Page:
Five Unexpected Parts of Birth

No matter how hard you prepare for childbirth, it is almost guaranteed that something unexpected will happen. Chicagoland Doulas is going to help you be even more prepared for the big day, by letting you in on some unexpected parts of birth many experts may leave out.

1. “Natural” Childbirth is Different For Everyone

The real questions is: what does “natural” mean to you? Natural gets a reputation for being a black and white term, but there are many different definitions: No interventions? Minimal interventions? The option to walk, eat and drink? Intermittent fetal monitoring? Educate yourself so you can have clarity with your decisions. Our definition is different than you might think.

2. That Poop Myth? It’s True.

No, that’s not just a myth - it is, indeed, very common for someone giving birth to poop during labor. It’s a good sign that you’re doing everything correctly! No one blinks an eye, and your care team cleans it up immediately. It’s much less dramatic than you’d think.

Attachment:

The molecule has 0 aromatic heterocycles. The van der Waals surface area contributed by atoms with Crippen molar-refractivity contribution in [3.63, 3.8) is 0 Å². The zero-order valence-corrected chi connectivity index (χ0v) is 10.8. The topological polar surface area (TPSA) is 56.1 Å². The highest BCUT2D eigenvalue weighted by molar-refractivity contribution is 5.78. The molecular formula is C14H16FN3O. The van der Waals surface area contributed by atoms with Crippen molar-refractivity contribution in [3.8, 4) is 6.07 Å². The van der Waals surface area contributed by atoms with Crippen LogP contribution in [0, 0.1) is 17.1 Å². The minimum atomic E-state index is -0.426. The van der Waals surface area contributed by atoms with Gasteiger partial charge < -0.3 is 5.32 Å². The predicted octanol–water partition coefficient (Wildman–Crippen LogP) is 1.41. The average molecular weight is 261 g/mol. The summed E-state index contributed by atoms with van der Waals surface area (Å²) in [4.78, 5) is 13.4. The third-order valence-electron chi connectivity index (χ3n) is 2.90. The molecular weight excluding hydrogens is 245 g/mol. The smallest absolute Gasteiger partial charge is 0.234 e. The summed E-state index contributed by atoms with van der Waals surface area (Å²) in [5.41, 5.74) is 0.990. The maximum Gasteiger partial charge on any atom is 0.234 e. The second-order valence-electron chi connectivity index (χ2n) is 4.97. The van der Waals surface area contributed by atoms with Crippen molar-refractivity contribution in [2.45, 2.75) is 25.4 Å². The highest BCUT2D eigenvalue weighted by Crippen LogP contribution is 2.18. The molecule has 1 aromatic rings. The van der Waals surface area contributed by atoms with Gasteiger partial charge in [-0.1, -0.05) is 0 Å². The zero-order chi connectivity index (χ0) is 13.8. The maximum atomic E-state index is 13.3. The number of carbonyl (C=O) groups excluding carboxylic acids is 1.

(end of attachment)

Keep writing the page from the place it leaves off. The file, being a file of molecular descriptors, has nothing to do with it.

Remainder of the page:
3. You Might Be Puffy Post-Birth

Most hospitals give new parents an IV during labor to combat dehydration - you’re working hard, and it can be a challenge to keep up with drinking water.  The day after birth, many people swell up in their face or ankles due to have so many IV fluids. At this point, your body still has significant blood volume and hormones are adjusting to post-pregnancy.  Some people notice an increase in sweating more after birth, which is pent up fluid leaving the system.

4. Fundal Massage: Not as Fun as it Sounds

After you have your baby, your uterus needs to reduce back to a firm and well-situated state, which helps control any bleeding. You’ll still have contractions, but they will be less painful. Your nurse, midwife, or doctor will “massage” your uterus so that it firms up quickly and they will make sure it returns to its pre-pregnancy position in your pelvic area. This massage will not be pleasant, but it is very important.

5. So Many Faces, So Little Time

Even though you have a primary provider assisting you with the birth, you are going to interact with many different people. If you have a particularly long birth, you’ll be in the middle of many shift changes for the hospital staff. As you get close to meeting your baby, you might see a team of staff calmly waiting to help if necessary, or arranging materials for your midwife or doctor. Your partner, doula, nurse, and provider are focused on you and your little one.

Psst… don’t forget to connect with us on social media! We’re constantly posting helpful content to help prepare you for childbirth.

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